Parallel Lint

on Jun 22, 09 • by Alen Zukich • with 2 Comments

Interesting article on static analysis tools to help find concurrency issues.  These so called “Parallel Lint” tools are specific to finding these types of issues.  Overall there are some great discussions on certain tools, and it is always nice when Klocwork gets mentioned.  But my problem is with...

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Interesting article on static analysis tools to help find concurrency issues.  These so called “Parallel Lint” tools are specific to finding these types of issues.  Overall there are some great discussions on certain tools, and it is always nice when Klocwork gets mentioned.  But my problem is with the categorization of these tools.  It always makes me feel sick every time someone puts Klocwork in the same category of “powerful static analysis” with JLint, C++Test, FXCop and my favorite PC-Lint.

This article goes deeper into PC-Lint and what they are doing with deadlocks.  The author highlights a very important point here:

“Like compilers, static analyzers operate each .cpp file separately. And that’s why if f() function is called in parallel mode in file A from file B, we cannot know this when analyzing file B. Of course there are static analyzers which analyze the whole set of files at once but it is a very difficult task. At least, PC-Lint operates each file separately.”

This is a point I feel keeps getting lost with modern static analysis tools today.  Forget the Lint of the past or these other tools, their focus is on file by file analysis.  These old tools are doing simple grep type analysis.  Sometimes where you’re lucky you get a little bit of control flow with a dash of data flow analysis.  But plainly they are missing the deep inter-procedural analysis and techniques that are used with modern static analysis tools today.  I’m hoping the message is getting out there that static source code analysis is far far beyond Lint and is providing the context you never had before.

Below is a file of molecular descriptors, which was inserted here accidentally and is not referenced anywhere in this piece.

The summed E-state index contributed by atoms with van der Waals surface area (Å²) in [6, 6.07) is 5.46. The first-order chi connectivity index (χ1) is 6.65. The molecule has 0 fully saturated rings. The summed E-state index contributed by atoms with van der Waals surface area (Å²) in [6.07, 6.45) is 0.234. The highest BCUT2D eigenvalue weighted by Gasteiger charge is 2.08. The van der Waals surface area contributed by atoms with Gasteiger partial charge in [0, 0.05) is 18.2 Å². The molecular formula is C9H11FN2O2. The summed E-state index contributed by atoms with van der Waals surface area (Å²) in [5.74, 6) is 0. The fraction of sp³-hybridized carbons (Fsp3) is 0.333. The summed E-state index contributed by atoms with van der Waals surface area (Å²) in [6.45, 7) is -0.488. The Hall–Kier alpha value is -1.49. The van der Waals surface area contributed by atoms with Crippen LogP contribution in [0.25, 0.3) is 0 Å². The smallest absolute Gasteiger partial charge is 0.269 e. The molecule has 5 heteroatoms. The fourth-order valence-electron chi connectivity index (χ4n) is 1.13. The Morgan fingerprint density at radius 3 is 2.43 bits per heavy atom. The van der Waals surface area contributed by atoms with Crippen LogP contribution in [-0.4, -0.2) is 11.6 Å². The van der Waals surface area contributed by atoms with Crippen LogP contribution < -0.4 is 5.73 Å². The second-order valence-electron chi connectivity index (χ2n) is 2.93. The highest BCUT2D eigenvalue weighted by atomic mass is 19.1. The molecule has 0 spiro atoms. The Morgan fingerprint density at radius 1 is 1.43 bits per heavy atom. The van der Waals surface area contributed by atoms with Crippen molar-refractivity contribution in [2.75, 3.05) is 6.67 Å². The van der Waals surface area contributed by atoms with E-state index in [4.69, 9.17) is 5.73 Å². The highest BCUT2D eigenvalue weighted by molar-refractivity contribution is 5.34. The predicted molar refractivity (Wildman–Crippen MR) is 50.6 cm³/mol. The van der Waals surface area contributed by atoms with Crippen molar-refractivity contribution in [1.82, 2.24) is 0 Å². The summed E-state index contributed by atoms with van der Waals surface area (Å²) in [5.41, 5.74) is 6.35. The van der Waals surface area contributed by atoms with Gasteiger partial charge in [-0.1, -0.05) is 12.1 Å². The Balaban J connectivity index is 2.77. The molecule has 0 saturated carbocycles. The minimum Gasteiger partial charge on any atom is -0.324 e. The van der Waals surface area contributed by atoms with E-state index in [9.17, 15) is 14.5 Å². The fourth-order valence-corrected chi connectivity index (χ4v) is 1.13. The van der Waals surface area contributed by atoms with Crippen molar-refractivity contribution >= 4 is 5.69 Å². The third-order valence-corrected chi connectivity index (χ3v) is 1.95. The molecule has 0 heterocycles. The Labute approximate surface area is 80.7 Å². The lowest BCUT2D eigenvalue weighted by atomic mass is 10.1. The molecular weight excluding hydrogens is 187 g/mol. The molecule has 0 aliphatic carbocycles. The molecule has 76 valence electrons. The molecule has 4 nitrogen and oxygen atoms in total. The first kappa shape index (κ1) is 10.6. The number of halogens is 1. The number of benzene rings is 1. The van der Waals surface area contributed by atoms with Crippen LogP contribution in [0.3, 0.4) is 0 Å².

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2 Responses to Parallel Lint

  1. Anneliese Gimpel says:

    It seems that Andrey Karpov is not as familiar with PC-lint as he may think.

    Version 1.0 of PC-lint was first released in May of 1985 and at that time it supported inter-module checking of C source code. The current version of PC-lint is 9.0 and it provides inter-module checking of C and C++ code.

    PC-lint has been doing inter-module checking for the past 25 years and Mr. Karpov is correct when he states that “it is a very difficult task” – the developers at Gimpel Software are very aware of the difficulties and have been dealing with them for 25 years.

  2. Michael Donohue says:

    The modern generation of static analysis tools have not done a good job of distinguishing themselves from the first generation with language. The term ‘static analysis’ is used commonly to mean any type of tool that looks at source code, no matter how simple the analysis is, with the result that ‘grep’ is a static analysis tool.

    I had hoped that Coverity, Klocwork, et al. would adopt a different term, like ‘semantic analysis’ which conveys the depth of understanding that their tools have of the software. Since grep style tools have no semantic understanding of the code, they would be dropped from such a list.

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